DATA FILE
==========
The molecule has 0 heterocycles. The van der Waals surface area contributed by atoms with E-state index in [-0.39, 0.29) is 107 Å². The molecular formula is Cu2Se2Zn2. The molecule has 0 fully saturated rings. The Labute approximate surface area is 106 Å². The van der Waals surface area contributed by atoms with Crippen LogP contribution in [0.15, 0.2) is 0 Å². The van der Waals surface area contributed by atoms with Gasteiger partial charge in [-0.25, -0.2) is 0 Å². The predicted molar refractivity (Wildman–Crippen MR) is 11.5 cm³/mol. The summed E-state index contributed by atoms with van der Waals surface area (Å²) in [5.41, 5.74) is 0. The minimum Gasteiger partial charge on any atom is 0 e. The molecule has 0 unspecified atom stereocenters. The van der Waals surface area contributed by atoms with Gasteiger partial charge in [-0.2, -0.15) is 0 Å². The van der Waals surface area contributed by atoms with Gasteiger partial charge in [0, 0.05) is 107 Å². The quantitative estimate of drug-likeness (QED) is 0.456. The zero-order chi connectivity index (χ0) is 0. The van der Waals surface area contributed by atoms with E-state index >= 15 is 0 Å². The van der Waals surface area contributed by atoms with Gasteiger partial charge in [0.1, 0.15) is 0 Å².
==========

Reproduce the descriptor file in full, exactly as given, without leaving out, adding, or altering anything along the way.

The molecule has 0 heterocycles. The van der Waals surface area contributed by atoms with E-state index in [-0.39, 0.29) is 107 Å². The molecular formula is Cu2Se2Zn2. The molecule has 0 fully saturated rings. The Labute approximate surface area is 106 Å². The van der Waals surface area contributed by atoms with Crippen LogP contribution in [0.15, 0.2) is 0 Å². The van der Waals surface area contributed by atoms with Gasteiger partial charge in [-0.25, -0.2) is 0 Å². The predicted molar refractivity (Wildman–Crippen MR) is 11.5 cm³/mol. The summed E-state index contributed by atoms with van der Waals surface area (Å²) in [5.41, 5.74) is 0. The minimum Gasteiger partial charge on any atom is 0 e. The molecule has 0 unspecified atom stereocenters. The van der Waals surface area contributed by atoms with Gasteiger partial charge in [-0.2, -0.15) is 0 Å². The van der Waals surface area contributed by atoms with Gasteiger partial charge in [0, 0.05) is 107 Å². The quantitative estimate of drug-likeness (QED) is 0.456. The zero-order chi connectivity index (χ0) is 0. The van der Waals surface area contributed by atoms with E-state index >= 15 is 0 Å². The van der Waals surface area contributed by atoms with Gasteiger partial charge in [0.1, 0.15) is 0 Å².